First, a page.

BUSINESS NEWS - South African investors have moved large amounts of money into balanced unit trusts over the past decade. The assets in aggressive allocation funds have grown from R72.3 billion in 2010 to R419.6 billion by the end of 2019.
For the first half of this period, this strategy was rewarded with excellent returns from these strategies. Over the last five years, however, the average aggressive balanced fund in South Africa has delivered just 5.1% per annum.
That is only slightly above inflation, and well below the long-term averages expected from these kinds of products. This has forced many managers to think particularly hard about how they generate returns for their clients.
More for less
Some managers have responded by allocating more to local bonds than would normally be the case.
“I grew up in an environment where cash used to give you 2% to 3% more than long bonds,” says the portfolio manager of the Sasfin BCI Prudential Fund, Philip Bradford. “But we have been repriced as a country. With inflation around 4%, we have seen as much as inflation plus 6% or 7% out of bonds post Nene-gate. So these much lower risk investments have been offering us the kind of returns, with a high degree of certainty, that we would normally like to get out of equities.”
This performance from local bonds has come despite the negative sentiment around South African assets.
“The irony is that South Africa is one of the only markets in the world where investors are still able to get high returns out of the lower risk assets,” Bradford points out. “Elsewhere in the world bonds are giving you a 1% real return or a little more if you’re lucky. We’re getting inflation plus 5% out of our bonds.
“For many investors, this is a bit of a dream come true,” he notes. “You are able to target inflation-plus returns without taking too much of the traditional equity risk.”
Moving the dial
This has meant that portfolios can give respectable returns without carrying high exposure to the stock market, where performance has been weaker.
“We only have 21% in local equities, where a normal allocation would be 45% to 50%,” Bradford points out. “Some of our competitors would consider themselves underweight equities sitting around 40%.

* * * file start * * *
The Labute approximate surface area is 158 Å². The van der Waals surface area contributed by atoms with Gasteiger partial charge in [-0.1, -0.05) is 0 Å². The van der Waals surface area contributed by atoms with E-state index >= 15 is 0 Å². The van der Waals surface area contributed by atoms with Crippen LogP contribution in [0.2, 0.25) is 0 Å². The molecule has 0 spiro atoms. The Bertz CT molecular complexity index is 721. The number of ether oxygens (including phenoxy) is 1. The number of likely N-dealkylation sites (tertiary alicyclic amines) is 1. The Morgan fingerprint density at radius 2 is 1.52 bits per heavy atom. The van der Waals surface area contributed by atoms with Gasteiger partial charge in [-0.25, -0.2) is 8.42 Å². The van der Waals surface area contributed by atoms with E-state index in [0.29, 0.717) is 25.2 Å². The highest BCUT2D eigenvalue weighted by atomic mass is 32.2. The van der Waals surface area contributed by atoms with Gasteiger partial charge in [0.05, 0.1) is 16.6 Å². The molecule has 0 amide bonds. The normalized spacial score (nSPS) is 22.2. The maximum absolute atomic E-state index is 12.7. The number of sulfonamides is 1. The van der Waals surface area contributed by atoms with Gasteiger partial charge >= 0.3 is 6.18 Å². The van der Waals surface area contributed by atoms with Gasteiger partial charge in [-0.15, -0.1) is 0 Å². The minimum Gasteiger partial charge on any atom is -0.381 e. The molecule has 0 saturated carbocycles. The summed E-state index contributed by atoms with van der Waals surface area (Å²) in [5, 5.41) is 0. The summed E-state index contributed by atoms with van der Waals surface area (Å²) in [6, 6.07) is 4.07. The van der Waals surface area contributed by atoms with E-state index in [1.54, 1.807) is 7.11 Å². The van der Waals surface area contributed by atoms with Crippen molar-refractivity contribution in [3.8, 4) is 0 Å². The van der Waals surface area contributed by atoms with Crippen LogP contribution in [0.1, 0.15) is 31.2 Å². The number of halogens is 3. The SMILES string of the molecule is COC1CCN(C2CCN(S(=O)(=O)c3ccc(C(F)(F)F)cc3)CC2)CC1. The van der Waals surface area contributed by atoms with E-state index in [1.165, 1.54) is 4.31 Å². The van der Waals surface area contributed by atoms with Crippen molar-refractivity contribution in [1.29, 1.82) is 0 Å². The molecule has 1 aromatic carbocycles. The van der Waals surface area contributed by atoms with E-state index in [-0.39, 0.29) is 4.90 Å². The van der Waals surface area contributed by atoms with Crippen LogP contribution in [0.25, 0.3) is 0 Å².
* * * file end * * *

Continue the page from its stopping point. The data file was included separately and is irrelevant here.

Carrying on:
“And I think what is likely to continue to work is not so much being underweight equities, but gravitating more towards higher yielding assets,” he adds. “Fixed rate bonds for me are the most attractive because we are likely to end up in a further rate-cutting environment in the future given what’s happening around the globe.”
In this climate, managers have also had to be extremely disciplined in their approach to the markets. Chasing returns has quite often led to disaster.
“For us the biggest risk that we manage throughout our funds is staying out of overvalued assets,” says Gavin Wood, chief investment officer at Kagiso Asset Management.
“That kept us out of something like Steinhoff for years. We thought it was overvalued and it tripled, but eventually we all know what happened. So, staying away from overvalued assets has kept us out of a wide variety of things that have massively disappointed investors, even though it’s really hard in the shorter term when these things can do really well.”
Wood believes this has also been an environment in which it has been beneficial to be a medium-sized manager, as it has been possible to capture returns across the market.
A little goes a long way
“Many of the large managers would own upwards of R250 billion in South African equities across their funds,” he points out. “We own about a tenth of that. And what that enables us to do is have holdings in medium-sized shares that are a reasonably high percentage of our portfolios.”
He cites Clover as an example. The company was bought out last year, but it gained over 100% in the 22 months before it was delisted from the JSE.
“We had a position that was about 2% of the equity in the balanced fund, in what was a R2.5 billion company,” says Wood. “So when it doubled, it added meaningfully to the fund’s return.
“But for a large manager, they could have owned the whole company and it would still only have been not more than 1% of their equity holdings,” he points out.
“That is a massive advantage for a manager like us. We are able to have smaller companies as meaningful holdings in our funds.”